Summer CAP Crew
Meet the summer CAP crew.
As the summer field season begins, I would just like to introduce myself as one of the undergraduate campus archaeologists. I am dual majored in Anthropology and Geography, and am going into my final year here at MSU. While taking summer classes on campus, the CAP program wound up being the perfect fit for me to be able to simultaneously take classes while still being able to stay involved with archaeology (ie. not missing a field season and learning more than I ever thought I could about our campus’ history to boot). Otherwise, I am looking at graduate programs in underwater and Mediterranean archaeology that will ideally land me somewhere off the coast of Southern Europe searching for sunken bronze and iron age shipwrecks in another 4-8 years, but, one step at a time. I have already greatly enjoyed this summer in the field on campus thus far, and look forward to spending the rest of the summer with everyone.
As a recent graduate of MSU, I am happy to say that I will be working with CAP for one last summer before leaving East Lansing. I started working with Campus Archaeology in the summer of 2012 as a volunteer, and the following fall semester I began work as an intern under the direction of Dr. Goldstein and Kay Meyers. My research involved looking at the early years of the Women’s Building (later called Morrill Hall) and gathering information about the first female students who lived in this dorm. I presented this information at the University Undergraduate Research and Arts Forum, linking it to Campus Archaeology and what the demolition of Morrill Hall meant to us. I’ll be working with the CAP summer team until July, and ten I’ll be leaving for a six month stay in Mexico, in which I’ll be assisting in an excavation outside of Mexico City. Additionally, I have hopes of someday using what I’ve learned from my experiences to continue my research of the ancient Maya in a bioarchaeology graduate program. Archaeology has always been a passion of mine, and I am lucky to have found this experience with Campus Archaeology, both to broaden my skills as an archaeologist and to do what I love.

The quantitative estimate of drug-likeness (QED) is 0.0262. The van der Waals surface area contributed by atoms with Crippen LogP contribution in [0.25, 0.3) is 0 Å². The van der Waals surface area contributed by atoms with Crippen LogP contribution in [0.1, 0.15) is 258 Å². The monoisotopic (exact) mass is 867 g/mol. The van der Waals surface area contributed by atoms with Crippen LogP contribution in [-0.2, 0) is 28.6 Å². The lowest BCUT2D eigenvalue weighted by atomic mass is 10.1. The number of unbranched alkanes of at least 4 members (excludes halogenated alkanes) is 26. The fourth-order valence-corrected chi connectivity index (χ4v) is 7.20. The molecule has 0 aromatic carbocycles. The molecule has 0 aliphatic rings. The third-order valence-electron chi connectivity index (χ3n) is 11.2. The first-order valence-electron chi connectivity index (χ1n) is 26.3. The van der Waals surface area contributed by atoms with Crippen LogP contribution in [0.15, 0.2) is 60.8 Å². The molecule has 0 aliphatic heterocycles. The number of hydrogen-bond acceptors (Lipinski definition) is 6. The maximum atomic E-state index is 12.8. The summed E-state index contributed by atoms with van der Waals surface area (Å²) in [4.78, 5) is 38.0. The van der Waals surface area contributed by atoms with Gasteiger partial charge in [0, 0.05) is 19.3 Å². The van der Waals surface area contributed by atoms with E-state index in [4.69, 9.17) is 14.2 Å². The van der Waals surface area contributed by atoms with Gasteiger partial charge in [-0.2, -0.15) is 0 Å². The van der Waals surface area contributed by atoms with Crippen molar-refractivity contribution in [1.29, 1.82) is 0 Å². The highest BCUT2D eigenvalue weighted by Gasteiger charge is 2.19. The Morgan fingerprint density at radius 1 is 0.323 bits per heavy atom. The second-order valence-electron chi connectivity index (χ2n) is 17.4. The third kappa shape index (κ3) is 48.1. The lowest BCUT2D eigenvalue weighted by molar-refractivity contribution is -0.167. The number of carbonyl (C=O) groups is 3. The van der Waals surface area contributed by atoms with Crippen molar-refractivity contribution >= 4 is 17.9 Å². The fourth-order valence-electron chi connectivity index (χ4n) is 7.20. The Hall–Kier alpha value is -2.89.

I am unusual here in the Campus Archaeology crew in that I am not an anthropology student, or even an MSU student. I am a student in LCC’s paralegal program, but archaeology is a big interest of mine. I also have been doing it since I was a kid because my dad is Dr. Sean Dunham, a recent Ph.D. grad from MSU’s Department of Anthropology. This is my second year of working with CAP; my first was in 2012. I have also worked on numerous Cultural Resource Management (CRM) projects through CCRG. After I get my associates degree, I am considering either law school or an anthropology degree.
I just finished my sophomore year at MSU as an undergraduate Anthropology student with an additional Religious Studies major. I have been working with Campus Archaeology since February of 2013 when I began an internship learning how to use Geographic Information Systems (GIS) software in an archaeological context. This my second summer working as a member of the Campus Archaeology summer team. This past year, I expanded my GIS experience and skills and presented the results of a GIS-based project investigating MSU’s Sacred Space at UURAF in the spring. This summer, we are looking to further expand CAP’s GIS work in a series of map overlays that will enhance our pre-digging research. I eventually want to be a bioarchaeologist working with the ancient Maya. My desire to become an archaeologist was actually fueled by my fascination with the ancient Maya sparked by a freshman year World History class. I am particularly interested in ritual and how it is expressed on the landscape and in power systems with an emphasis on mortuary contexts. I was recently awarded an assistantship next year for a research project under the direction of Dr. Goldstien that will allow me to further investigate these topics. I hope that this summer with CAP will give me another opportunity to further develop my field skills.